Indy 500 winner Josef Newgarden braves his fear of heights atop the 1,250ft Empire State Building in New York during his victory tour as he admits to having a ‘death grip’ on the railing
- Newgarden is on his victory tour after winning Sunday’s Indianapolis 500
- As his victory tour continues, he was afraid of the heights above New York
- DailyMail.com provides all the latest international sports news
Josef Newgarden is on top of the world – literally and figuratively – after his first victory at the Indianapolis 500.
But that victory comes with a few downsides – like facing your fear of heights like Newgarden did when he was photographed atop the Empire State Building.
As part of an annual tradition for winners of “The Greatest Spectacle in Racing,” the Nashville native was photographed with his victory crown as he stood 1,250 feet above midtown Manhattan.
He went to Tweet about the experience, saying, ‘I don’t like heights. As evidenced by my deadly grip on the railing.
In a traceNewgarden tweeted that he had an “incredible experience”, but added that it “tested my comfort level”.
Josef Newgarden said he had a ‘death grip on the railing’ at the top of the Empire State Building
Newgarden made the stop as part of his victory tour after winning the Indianapolis 500
Newgarden, seen here with his wife Ashley with lower Manhattan behind them
Newgarden, the two-time IndyCar Series champion, won the Indy 500 for the first time in his long and decorated career.
With one lap to go at the Indianapolis Motor Speedway on Sunday, Newgarden passed last year’s winner and former F1 driver Marcus Ericsson to take the win.
He earned the right to all the lore given to the victor, including the chance to kiss the bricks and get squirted with milk on his way to victory.
After a dozen years in the sport, he said the victory was one of the sweetest of his career.
“Every year gets harder when you run it 12 years in a row. It gets harder and harder to leave here with a broken heart,” Newgarden told The Associated Press.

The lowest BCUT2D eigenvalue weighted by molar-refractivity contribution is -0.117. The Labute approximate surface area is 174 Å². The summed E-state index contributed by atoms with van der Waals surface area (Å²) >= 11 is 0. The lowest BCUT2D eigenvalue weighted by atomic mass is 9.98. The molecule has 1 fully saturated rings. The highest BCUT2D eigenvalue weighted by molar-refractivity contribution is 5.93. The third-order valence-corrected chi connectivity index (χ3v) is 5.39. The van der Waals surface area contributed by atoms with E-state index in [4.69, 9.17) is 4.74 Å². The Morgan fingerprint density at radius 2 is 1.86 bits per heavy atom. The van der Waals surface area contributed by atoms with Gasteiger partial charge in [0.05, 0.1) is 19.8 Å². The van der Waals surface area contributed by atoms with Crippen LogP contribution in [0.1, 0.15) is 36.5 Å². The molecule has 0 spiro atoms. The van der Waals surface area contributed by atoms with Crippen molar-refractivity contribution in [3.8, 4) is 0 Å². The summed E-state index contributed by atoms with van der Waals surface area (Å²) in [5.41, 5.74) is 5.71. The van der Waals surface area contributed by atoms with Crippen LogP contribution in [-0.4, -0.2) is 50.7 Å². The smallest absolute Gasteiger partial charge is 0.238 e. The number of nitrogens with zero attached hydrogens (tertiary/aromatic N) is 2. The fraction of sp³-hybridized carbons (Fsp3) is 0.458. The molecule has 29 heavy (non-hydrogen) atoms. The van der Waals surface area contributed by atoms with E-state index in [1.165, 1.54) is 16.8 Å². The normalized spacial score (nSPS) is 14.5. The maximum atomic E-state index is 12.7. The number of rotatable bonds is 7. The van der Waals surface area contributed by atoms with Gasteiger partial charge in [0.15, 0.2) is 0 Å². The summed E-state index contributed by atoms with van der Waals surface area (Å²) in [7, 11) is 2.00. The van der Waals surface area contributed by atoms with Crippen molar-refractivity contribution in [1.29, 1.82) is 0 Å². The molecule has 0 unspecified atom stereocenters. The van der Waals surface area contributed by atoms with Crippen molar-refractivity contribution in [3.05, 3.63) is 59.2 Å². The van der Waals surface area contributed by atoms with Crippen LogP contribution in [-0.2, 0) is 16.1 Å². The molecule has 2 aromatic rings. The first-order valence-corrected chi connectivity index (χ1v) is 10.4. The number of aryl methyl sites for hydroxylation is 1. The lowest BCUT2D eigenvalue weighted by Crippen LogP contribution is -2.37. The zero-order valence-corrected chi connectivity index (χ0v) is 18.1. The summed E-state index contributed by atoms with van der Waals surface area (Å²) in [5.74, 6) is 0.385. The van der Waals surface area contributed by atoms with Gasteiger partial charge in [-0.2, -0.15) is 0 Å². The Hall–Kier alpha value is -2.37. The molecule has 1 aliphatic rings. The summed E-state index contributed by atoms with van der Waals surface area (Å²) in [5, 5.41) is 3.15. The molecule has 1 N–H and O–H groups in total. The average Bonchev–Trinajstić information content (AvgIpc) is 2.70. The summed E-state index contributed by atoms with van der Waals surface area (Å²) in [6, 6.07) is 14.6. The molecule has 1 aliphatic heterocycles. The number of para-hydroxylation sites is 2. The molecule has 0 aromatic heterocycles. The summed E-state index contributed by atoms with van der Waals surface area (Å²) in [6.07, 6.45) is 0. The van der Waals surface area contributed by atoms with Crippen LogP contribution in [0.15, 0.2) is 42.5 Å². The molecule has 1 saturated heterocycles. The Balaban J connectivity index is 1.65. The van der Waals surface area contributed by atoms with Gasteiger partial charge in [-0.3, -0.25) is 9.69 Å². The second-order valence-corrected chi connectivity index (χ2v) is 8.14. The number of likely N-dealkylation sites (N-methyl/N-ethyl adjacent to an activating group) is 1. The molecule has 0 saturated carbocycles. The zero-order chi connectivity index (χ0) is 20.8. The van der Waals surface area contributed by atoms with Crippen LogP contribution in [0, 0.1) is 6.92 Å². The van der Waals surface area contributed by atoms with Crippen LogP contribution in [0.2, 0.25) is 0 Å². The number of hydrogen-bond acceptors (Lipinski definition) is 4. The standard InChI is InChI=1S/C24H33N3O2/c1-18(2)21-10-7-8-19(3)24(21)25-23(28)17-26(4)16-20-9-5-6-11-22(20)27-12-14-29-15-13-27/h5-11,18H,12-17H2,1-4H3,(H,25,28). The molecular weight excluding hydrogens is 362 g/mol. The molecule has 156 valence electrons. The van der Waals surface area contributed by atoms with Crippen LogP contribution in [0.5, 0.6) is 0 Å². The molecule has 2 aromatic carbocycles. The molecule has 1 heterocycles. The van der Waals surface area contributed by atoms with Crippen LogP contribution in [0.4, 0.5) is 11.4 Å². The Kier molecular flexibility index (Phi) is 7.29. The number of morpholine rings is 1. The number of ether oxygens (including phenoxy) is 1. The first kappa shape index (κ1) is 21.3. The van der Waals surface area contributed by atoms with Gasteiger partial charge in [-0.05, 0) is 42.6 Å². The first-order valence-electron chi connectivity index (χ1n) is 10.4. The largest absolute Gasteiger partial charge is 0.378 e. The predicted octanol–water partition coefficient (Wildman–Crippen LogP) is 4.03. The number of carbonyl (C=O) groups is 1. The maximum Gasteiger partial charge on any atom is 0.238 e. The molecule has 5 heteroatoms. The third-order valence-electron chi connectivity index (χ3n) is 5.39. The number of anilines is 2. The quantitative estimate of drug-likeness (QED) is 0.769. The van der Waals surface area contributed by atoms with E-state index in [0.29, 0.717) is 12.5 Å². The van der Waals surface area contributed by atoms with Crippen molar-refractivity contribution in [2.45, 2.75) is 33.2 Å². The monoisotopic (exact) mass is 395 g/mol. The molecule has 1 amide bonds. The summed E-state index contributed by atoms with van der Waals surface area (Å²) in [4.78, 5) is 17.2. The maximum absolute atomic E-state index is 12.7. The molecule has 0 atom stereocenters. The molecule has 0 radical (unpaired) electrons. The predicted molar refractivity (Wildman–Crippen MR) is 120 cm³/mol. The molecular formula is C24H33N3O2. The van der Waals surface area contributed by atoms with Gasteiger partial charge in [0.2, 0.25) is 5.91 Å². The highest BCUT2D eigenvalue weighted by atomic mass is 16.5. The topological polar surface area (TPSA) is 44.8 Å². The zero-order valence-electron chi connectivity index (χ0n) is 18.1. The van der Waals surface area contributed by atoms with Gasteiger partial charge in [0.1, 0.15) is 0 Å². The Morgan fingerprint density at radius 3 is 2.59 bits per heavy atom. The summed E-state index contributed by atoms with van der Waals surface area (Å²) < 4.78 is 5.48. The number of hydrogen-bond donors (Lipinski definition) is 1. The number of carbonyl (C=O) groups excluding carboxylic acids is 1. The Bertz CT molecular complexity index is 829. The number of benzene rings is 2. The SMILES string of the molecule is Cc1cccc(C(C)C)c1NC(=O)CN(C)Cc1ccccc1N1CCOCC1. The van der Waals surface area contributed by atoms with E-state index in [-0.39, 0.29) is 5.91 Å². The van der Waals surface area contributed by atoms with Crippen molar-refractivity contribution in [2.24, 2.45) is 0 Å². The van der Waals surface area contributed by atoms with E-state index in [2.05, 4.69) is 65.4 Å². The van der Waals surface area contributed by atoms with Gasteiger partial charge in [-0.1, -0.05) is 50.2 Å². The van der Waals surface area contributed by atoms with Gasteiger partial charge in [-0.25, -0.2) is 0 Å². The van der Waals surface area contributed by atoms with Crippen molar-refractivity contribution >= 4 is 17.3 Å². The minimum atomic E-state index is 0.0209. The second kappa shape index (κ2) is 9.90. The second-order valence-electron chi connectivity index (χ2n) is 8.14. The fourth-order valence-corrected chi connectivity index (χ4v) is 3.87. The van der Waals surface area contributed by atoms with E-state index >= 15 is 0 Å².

“You know, anyone who doesn’t win the race, I believe, ends up heartbroken, or at least I’ve left every year just broken, and you have to rebuild very quickly and keep going.
“So, you know, I just took out of the equation that it had to happen. It’s because maybe if it doesn’t, it’s okay.
“My career would not be a failure. I don’t feel like that. And I don’t think anyone else should.
Newgarden (R) passed last year’s winner Marcus Ericsson (L) to take the checkered flag
He was able to take part in all the traditions of the race – including a milk bath and kissing the bricks
After reflecting on the victory, he argued that the IndyCar championship was a more difficult task
Even after finally defeating his last demon for his prolific racing career, he still believed winning the season title was more difficult.
“I’m still in the camp that the championship is more difficult,” admitted Newgarden afterwards. “But I don’t know how you compare the two. You’re looking at one versus a championship, and putting together a championship is, I think, very, very difficult.
“You really see the best rise to the top. You see the best team, the best pit stop performance. It constantly adds up over a year, and it’s very hard to do.
“It’s the hardest race in the world to win,” added Newgarden. ‘I’ll leave it at that. There is no doubt.’